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The comovement between monetary and fiscal policy instruments during the post-war period in the U.S

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  • Vázquez, Jesús

Abstract

This paper empirically studies the dynamic relationship between monetary and fiscal policies by analyzing the comovements between the Fed funds rate and the primary deficit/output ratio. Simple economic thinking establishes that a negative correlation between Fed rate and deficit arises whenever the two policy authorities share a common stabilization objective. However, when budget balancing concerns lead to a drastic deficit reduction the Fed may reduce the Fed rate in order to smooth the impact of fiscal policy, which results in a positive correlation between these two policy instruments. The empirical results show (i) a significant negative comovement between Fed rate and deficit and (ii) that deficit and output gap Granger-cause the Fed funds rate during the post-Volcker era, but the opposite is not true.

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Bibliographic Info

Article provided by Elsevier in its journal International Review of Economics & Finance.

Volume (Year): 17 (2008)
Issue (Month): 3 ()
Pages: 412-424

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Handle: RePEc:eee:reveco:v:17:y:2008:i:3:p:412-424

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Web page: http://www.elsevier.com/locate/inca/620165

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  1. Rudebusch, Glenn D., 2002. "Term structure evidence on interest rate smoothing and monetary policy inertia," Journal of Monetary Economics, Elsevier, vol. 49(6), pages 1161-1187, September.
  2. Richard Clarida & Jordi Gali & Mark Gertler, 1998. "Monetary Policy Rules and Macroeconomic Stability: Evidence and Some Theory," NBER Working Papers 6442, National Bureau of Economic Research, Inc.
  3. Troy Davig & Eric M. Leeper & Hess Chung, 2004. "Monetary and Fiscal Policy Switching," NBER Working Papers 10362, National Bureau of Economic Research, Inc.
  4. Giorgio Valente, 2003. "Monetary policy rules and regime shifts," Applied Financial Economics, Taylor & Francis Journals, vol. 13(7), pages 525-535.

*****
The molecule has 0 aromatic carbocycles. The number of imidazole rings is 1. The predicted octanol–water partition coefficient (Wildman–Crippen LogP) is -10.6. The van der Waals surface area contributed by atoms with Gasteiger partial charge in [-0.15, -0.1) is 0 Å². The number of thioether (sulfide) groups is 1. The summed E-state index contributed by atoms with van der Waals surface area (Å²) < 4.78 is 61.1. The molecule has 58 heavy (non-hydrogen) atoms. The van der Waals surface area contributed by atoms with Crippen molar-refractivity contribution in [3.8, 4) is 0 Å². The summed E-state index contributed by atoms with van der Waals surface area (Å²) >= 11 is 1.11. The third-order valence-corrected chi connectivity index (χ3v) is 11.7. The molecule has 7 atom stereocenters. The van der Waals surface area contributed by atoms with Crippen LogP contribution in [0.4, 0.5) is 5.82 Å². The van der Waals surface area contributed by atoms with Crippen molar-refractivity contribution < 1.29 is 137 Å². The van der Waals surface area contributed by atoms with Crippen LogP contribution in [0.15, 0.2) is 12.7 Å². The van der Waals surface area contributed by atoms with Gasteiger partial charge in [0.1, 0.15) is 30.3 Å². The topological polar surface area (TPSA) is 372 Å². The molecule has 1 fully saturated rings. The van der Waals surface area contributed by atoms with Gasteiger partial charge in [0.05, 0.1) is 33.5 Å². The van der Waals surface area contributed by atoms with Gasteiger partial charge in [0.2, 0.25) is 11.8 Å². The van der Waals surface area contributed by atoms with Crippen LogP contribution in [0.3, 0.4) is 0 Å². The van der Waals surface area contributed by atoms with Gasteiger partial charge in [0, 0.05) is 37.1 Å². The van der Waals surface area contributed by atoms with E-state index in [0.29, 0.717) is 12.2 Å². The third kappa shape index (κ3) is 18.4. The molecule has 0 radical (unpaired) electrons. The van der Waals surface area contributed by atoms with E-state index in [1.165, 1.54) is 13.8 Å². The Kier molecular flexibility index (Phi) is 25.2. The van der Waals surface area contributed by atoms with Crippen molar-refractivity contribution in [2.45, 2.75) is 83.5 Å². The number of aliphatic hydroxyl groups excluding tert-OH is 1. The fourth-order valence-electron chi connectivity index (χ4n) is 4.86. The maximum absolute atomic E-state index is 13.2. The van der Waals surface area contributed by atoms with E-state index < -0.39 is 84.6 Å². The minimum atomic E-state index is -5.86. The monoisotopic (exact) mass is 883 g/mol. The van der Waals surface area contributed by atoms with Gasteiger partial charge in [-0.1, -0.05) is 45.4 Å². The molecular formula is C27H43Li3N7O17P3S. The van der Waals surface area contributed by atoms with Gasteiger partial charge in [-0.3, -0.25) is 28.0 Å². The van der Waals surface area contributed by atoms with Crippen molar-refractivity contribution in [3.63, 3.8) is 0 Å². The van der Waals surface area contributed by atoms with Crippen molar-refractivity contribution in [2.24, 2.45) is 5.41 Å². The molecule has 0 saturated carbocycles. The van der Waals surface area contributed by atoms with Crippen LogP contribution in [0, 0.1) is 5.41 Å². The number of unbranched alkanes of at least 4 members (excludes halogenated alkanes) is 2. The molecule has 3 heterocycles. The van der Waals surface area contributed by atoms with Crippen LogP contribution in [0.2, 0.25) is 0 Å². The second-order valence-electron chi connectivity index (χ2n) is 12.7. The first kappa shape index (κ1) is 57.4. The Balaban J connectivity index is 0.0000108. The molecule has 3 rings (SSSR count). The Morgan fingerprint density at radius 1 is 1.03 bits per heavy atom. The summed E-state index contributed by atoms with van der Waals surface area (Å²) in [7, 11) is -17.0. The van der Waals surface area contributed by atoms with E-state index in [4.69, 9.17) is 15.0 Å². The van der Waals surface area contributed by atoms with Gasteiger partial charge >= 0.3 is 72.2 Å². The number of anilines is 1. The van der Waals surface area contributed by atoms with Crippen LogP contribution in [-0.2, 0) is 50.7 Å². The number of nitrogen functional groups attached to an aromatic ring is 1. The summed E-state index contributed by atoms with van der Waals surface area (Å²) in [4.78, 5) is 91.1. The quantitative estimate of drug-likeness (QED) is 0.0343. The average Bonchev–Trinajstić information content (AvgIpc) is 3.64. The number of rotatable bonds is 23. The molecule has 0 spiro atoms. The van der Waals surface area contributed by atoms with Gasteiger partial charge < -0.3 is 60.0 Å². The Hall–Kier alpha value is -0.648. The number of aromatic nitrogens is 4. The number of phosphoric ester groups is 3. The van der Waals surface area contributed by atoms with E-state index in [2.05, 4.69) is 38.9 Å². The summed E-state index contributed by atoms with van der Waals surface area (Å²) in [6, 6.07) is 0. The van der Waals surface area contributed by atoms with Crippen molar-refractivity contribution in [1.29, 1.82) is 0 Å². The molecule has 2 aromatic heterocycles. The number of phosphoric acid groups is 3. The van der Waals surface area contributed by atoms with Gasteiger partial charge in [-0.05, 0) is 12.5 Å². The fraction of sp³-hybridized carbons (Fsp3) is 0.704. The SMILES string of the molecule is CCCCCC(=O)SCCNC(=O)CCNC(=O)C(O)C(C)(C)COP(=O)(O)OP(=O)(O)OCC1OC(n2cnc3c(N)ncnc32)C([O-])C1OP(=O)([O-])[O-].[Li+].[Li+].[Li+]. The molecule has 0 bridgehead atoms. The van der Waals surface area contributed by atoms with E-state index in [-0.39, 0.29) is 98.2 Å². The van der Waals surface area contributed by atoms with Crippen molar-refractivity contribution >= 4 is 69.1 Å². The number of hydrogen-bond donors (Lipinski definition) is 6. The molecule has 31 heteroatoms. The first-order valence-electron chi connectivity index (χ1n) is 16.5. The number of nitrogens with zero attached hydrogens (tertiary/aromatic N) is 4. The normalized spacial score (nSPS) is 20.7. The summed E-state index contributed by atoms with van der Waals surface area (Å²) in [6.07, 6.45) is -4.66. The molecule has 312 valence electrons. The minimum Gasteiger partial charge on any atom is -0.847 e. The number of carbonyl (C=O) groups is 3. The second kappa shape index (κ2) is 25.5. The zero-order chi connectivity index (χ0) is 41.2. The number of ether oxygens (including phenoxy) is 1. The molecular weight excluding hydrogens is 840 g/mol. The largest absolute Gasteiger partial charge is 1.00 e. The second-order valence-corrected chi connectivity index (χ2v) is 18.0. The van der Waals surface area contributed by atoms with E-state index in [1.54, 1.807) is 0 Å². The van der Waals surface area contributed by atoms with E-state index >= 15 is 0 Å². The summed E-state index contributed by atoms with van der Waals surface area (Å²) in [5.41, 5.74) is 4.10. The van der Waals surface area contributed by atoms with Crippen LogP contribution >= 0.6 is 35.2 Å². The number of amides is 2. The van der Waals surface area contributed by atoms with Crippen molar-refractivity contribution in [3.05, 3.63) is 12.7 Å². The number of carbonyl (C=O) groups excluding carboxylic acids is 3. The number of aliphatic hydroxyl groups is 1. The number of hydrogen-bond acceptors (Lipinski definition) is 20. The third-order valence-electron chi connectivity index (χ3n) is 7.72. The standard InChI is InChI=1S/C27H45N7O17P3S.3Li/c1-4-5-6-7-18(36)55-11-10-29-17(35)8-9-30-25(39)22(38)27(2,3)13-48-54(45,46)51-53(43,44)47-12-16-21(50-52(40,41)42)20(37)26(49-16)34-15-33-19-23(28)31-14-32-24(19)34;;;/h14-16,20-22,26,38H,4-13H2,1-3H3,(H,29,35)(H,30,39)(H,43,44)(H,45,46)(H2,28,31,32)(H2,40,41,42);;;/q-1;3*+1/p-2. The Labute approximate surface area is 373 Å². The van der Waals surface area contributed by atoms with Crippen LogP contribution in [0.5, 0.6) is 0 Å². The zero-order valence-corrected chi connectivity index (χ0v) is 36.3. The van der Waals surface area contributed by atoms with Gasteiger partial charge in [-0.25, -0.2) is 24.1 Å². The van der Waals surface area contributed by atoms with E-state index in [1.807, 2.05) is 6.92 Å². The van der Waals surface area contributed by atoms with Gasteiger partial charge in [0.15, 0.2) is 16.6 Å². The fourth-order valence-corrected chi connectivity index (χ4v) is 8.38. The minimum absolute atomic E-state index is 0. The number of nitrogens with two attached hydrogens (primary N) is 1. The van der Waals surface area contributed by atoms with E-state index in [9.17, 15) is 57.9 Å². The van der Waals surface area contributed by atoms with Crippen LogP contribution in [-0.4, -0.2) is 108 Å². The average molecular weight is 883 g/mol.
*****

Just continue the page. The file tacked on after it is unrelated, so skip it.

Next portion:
5. Margaret M. McConnell & Gabriel Perez Quiros, 1997. "Output fluctuations in the United States: what has changed since the early 1980s?," Research Paper 9735, Federal Reserve Bank of New York.
  6. Goodfriend, Marvin, 1991. "Interest rates and the conduct of monetary policy," Carnegie-Rochester Conference Series on Public Policy, Elsevier, vol. 34(1), pages 7-30, January.
  7. Jesús Vázquez, 2004. "Switching Regimes in the Term Structure of Interest Rates During U.S. Post-War: A case for the Lucas proof equilibrium?," Economic Working Papers at Centro de Estudios Andaluces E2004/11, Centro de Estudios Andaluces.
  8. Denis Pelletier, 2004. "Regime Switching for Dynamic Correlations," Econometric Society 2004 North American Summer Meetings 230, Econometric Society.
  9. Christopher A. Sims & Tao Zha, 2005. "Were There Regime Switches in U.S. Monetary Policy?," Working Papers 92, Princeton University, Department of Economics, Center for Economic Policy Studies..
  10. Den Haan, Wouter & Sumner, Steven, 2001. "The Comovements between Real Activity and Prices in the G7," CEPR Discussion Papers 2801, C.E.P.R. Discussion Papers.
  11. den Haan, Wouter J., 2000. "The comovement between output and prices," Journal of Monetary Economics, Elsevier, vol. 46(1), pages 3-30, August.
  12. Carlo A. Favero & Tommaso Monacelli, 2003. "Monetary-Fiscal Mix and Inflation Performance: Evidence from the U.S," Working Papers 234, IGIER (Innocenzo Gasparini Institute for Economic Research), Bocconi University.
  13. Pagan, Adrian, 1984. "Econometric Issues in the Analysis of Regressions with Generated Regressors," International Economic Review, Department of Economics, University of Pennsylvania and Osaka University Institute of Social and Economic Research Association, vol. 25(1), pages 221-47, February.
  14. Leeper, Eric M., 1991. "Equilibria under 'active' and 'passive' monetary and fiscal policies," Journal of Monetary Economics, Elsevier, vol. 27(1), pages 129-147, February.
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